Bayesian Parameter Estimation

Posted on November 16, 2023

Neville Dubash headshot

Often, we want to describe a process using a model. Having collected some data, we can fit our model and retrieve values for its parameters. Great, now we have numbers for these parameters, but how certain are we in these values? How likely is it that a parameter is a bit lower than this value? Or is it equally likely that this parameter could take any value? Using Bayesian inference, we can retrieve the distributions for these parameters and better determine the uncertainty in our model.

First, we make the probabilistic relationship between the outcome and input variables explicit. Let’s take a simple example of a damped harmonic oscillator. Here, we can write the output amplitude, y, as a function of time, t, using,

y(t) = A0 e-γt cos(ωt-α),

where A0 is the undamped amplitude, α is the initial phase shift, γ is the damping time constant, and ω is the frequency of oscillations. Here, we assume that we already know A0 and α, and we will try to determine γ and ω from the data.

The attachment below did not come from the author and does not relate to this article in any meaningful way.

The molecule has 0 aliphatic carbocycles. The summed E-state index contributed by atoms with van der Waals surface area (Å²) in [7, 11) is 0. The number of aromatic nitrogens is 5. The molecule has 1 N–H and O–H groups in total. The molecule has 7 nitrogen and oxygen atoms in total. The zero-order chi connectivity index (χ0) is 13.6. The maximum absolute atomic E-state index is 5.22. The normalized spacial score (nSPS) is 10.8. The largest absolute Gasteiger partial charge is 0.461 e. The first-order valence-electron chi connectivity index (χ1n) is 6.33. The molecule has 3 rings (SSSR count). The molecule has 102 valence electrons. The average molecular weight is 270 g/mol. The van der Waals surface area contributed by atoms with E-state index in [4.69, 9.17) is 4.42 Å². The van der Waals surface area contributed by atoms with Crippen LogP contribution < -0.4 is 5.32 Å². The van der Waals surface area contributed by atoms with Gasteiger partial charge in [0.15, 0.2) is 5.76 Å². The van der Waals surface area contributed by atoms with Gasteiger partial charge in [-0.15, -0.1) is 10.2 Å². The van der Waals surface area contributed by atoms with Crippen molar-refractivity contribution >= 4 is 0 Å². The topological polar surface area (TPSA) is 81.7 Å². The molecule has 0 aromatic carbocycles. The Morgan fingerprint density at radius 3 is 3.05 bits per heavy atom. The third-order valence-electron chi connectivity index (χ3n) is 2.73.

To make things probabilistic, we write our modeled amplitude as ym ~ N(y(t), σ2) where N(μ, σ2) denotes a normal distribution with mean μ and standard deviation σ, and fit this relationship to our data. This is the same as a curve fitting regression exercise, but provides a probability distribution (posterior) for each of the parameters ω, γ and σ. The advantage is that we get better uncertainty estimates for the model parameters and predictions.

Now we have probability distributions for each of the parameters. We can see that the parameter values are tightly centered on the mean best fit – look at the spread in the 94% highest density interval (HDI).

In this example we know the true values for these parameters (green vertical line and green text in lower plots). The fitted distribution for ω has a mean value that almost perfectly matches the true value, whereas more than 80% of the distribution for γ is below the actual value.

By sampling from these distributions, we can further probe how tightly our predicted amplitude is centered around the mean prediction and compare it with the spread in data.


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